ACTman: Automatic Event marker to Sleep log Functionality

Expanding ACTman's possibilities

Hi guys, I am excited to present to you here, our newest update for our ACTman package!

As you might know, we introduced the ACTman software for R as a useful tool for both preprocessing as well as analysis of actigraphy data. Hopefully ACTman will facilitate easier, quicker, and better reproducible actigraphy analyses.

A new piece of functionality we just added – and which I am very enthousiastic about – is the possibility to read in event marker files and automatically convert them to sleep logs within mere seconds!

This is an especially handy tool for those researchers who use the marker button to estimate the times of going to bed and getting out of bed. Instead of manually writting these times down, participants can just simply press the event marker.

And instead of having to manually transcribe the event marker times to a generic sleeplog, you can now have ACTman do it for you in a quick and reproducible manner!

And the best part is that you don’t have to do anything special for it. 

If you are using the MotionWatch 8, and ACTman detects no sleeplog in your working directory but does detect a marker file, it will automatically transform it to a sleeplog for you.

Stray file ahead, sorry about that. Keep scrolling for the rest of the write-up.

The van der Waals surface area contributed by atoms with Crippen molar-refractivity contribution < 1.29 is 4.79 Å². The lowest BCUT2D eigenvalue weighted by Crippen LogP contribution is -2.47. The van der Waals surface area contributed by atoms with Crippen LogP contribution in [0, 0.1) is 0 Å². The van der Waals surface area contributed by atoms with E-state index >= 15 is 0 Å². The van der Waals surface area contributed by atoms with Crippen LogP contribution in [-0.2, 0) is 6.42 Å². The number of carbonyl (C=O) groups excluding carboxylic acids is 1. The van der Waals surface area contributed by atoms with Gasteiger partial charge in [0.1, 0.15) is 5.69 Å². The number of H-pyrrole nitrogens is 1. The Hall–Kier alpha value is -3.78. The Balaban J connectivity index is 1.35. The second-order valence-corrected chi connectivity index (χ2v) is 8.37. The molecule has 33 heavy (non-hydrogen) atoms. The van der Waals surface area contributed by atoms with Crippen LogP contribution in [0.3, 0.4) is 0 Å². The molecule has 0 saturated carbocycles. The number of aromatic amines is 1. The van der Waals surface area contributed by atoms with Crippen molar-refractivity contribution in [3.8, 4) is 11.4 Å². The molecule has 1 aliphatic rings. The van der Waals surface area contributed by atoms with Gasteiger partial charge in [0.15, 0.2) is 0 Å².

You also get user control over some decisions. For example, if marker buttons are missing, ACTman offers you the choice to fill them in yourself, fill in the missing value with a mean value, or to abort the analysis.

Furthermore, ACTman automatically removes any other marker between the first and lst mrker press of that day. Multiple false presses are thus no problem for ACTman.

Interested? Check ACTman out for yourself by clicking here!

Buyers Guide: Actigraphs

Points to consider

A common question faced by actigraphy researchers is: “Which Actigraph is most suitable for my study?”.

However, it is hard to give a simple and straightforward answer, as the optimal choice for your situation depends on your study design, e.g.,  study duration, sample characteristics, analysis goals, etc.